are pending in or substantially related to this state. For these state-related transactions, the
out-of-state lawyer is required to seek admission or to associate with a licensed North Dakota lawyer
as co-counsel in the representation of the client in the transaction. See paragraph (b)(4).
 Paragraph (b)(3) requires out-of-state lawyers to be admitted pro hac vice under Admission to
Practice R.3 to appear in all matters pending in a tribunal or administrative agency in this state. This
Rule provides a temporary safe harbor to a lawyer acting on a client's behalf in preparatory matters
before pro hac vice admission, so long as the lawyer reasonably expects to be so admitted. Such
preparatory work might include factual investigations and discovery in connection with litigation or
an administrative proceeding where the lawyer reasonably expects to be admitted pro hac vice.
 Paragraph (b)(4) requires the out-of-state lawyer to associate with a duly licensed local lawyer
for all transactions that are pending in or substantially related to this jurisdiction and for which pro
hac vice admission is not available. The Rule recognizes that association with a lawyer licensed in
this jurisdiction is likely to protect the interests of both clients and the public. The local lawyer may
not serve merely as a conduit for the out-of state lawyer, but must actively participate in and share
actual responsibility for the representation of the client in the matter. If the licensed lawyer's
involvement is merely pro forma, then both lawyers are subject to discipline under this Rule.
 Paragraph (b)(5) allows an out-of-state lawyer to perform services that a person who is not a
lawyer may perform without a law license or other authorization from a federal, state, or local
governmental body, e.g., in private alternative dispute resolution contexts, a non-lawyer may serve
as a mediator or arbitrator. In some administrative proceedings, a non-lawyer is permitted by law to
appear on behalf of a party. The Rule assumes that the public is adequately protected in these
instances by the over-arching provisions of Rule 8.5, which subjects all lawyers performing any
services in this jurisdiction to the Rules of Professional Conduct. If, for example, an out-of-state
lawyer performing as a neutral engages in conduct in violation of these Rules, the lawyer could be
disciplined for the misconduct, even if serving as the neutral was not the unauthorized practice of
law under this Rule. It should be noted that whereas an out-of-state lawyer who represents a client
in ADR proceedings pending in another jurisdiction would be covered by the safe harbor in this
Rule, an out-of-state lawyer who represents a client in an ADR proceeding in North Dakota must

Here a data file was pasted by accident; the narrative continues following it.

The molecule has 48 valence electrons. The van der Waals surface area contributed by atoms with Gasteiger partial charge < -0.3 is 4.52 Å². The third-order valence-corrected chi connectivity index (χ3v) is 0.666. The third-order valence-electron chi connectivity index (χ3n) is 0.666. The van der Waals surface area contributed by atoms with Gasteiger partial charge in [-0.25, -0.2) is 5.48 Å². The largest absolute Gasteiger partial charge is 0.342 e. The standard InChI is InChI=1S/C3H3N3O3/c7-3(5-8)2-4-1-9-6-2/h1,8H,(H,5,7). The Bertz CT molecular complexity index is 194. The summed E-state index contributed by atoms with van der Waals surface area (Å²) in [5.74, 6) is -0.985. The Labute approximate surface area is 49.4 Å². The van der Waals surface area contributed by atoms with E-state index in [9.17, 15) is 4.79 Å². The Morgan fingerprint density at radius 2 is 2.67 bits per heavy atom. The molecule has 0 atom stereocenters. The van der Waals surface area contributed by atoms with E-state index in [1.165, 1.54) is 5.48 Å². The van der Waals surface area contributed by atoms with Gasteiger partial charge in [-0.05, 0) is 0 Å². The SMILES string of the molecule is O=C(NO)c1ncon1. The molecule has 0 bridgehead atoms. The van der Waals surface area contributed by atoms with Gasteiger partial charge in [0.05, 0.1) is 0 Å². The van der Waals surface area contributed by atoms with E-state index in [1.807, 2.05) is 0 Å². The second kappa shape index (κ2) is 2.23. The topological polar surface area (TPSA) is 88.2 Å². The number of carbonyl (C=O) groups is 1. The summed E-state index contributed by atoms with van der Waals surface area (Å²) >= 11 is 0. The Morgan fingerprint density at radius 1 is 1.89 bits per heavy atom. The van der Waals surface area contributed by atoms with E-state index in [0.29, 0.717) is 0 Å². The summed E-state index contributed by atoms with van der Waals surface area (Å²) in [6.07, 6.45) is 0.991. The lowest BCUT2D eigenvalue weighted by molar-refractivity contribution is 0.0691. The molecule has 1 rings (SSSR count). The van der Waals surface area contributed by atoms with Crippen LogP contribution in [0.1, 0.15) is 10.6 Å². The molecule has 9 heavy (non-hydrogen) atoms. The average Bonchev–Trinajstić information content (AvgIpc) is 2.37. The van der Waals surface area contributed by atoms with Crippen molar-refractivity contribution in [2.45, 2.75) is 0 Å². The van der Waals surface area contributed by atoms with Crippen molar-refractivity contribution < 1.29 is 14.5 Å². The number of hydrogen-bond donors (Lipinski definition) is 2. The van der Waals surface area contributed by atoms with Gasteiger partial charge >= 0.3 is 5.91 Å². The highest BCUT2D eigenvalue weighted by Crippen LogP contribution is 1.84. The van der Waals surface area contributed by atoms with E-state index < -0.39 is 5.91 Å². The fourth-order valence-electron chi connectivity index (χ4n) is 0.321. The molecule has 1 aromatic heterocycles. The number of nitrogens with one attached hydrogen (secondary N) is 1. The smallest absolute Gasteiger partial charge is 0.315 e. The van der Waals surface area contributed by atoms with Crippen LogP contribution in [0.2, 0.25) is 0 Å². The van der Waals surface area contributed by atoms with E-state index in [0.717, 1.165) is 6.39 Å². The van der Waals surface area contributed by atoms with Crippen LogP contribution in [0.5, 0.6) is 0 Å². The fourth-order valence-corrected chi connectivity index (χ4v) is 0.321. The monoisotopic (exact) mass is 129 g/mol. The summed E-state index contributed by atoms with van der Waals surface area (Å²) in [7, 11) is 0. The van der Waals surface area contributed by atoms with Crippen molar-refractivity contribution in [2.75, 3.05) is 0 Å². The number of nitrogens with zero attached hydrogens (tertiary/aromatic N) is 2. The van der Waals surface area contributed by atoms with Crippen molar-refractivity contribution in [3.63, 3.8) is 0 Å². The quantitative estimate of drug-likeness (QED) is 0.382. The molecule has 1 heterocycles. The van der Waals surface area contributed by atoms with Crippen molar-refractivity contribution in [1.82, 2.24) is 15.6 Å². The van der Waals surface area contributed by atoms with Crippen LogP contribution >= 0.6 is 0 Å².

register under Admission to Practice R.3. See paragraph (b)(3).
 Paragraph (c) creates two categories of allowable multijurisdictional practice for out-of state
lawyers who establish an office or other permanent presence in the state: 1) in-house counsel who
comply with registration rules, and 2) lawyers performing services pursuant to federal or state law
or court rule.
 Paragraph (c)(1) creates a safe harbor for in-house corporate counsel or other employed lawyers
who establish an office or other permanent presence in the state, provided they comply with the
registration rules under Admission to Practice R.3. If the out-of state lawyer is not eligible for
registration under Rule 3, this safe harbor would not apply and the lawyer must seek licensure in this
 Paragraph (c) (2) permits out-of-state-lawyers to provide legal services in this state when
authorized to do so by federal law or state law or court rule.
 Lawyers who are not licensed to practice law in this jurisdiction must not represent or hold
themselves out to the public as licensed to practice law in this jurisdiction. Paragraph (d) requires
out-of-state lawyers practicing law in North Dakota under one of the safe harbors in paragraphs (b)
and (c) to disclose in writing to their clients that they are not licensed in this state.
 Limiting the practice of law to members of the bar protects the public from unqualified persons
performing legal services. Paragraph (e) does not prohibit a lawyer from employing the services of
paraprofessionals and delegating functions to them, so long as the lawyer supervises the delegated
work and retains responsibility for it. See Rule 5.3. Lawyers may also provide professional advice
and instruction to nonlawyers whose employment requires knowledge of law; for example, claims
adjusters, employees of financial or commercial institutions, social workers, accountants and
employees of government agencies. Lawyers may assist independent nonlawyers authorized by law
to provide particular legal services, for example, paraprofessionals authorized to provide some kinds
of legal services. In addition, a lawyer may counsel nonlawyers who wish to represent themselves.
 Lawyers desiring to provide pro bono legal services on a temporary basis in a jurisdiction that
has been affected by a major disaster, but in which they are not otherwise authorized to practice law,
as well as lawyers from the affected jurisdiction who seek to practice law temporarily in another
jurisdiction, but in which they are not otherwise authorized to practice law, should consult
Admission to Practice R. 3.2.
Reference: Minutes of the Professional Conduct Subcommittee of the Attorney Standards Committee
on 11/08/85 and 01/31/86; Minutes of the Joint Committee on Attorney Standards on 06/24/03,
09/25/03, 11/14/03, 04/16/04, 08/06/04, 09/16/11, 12/09/11, 09/13/13, 12/06/13, 09/12/14.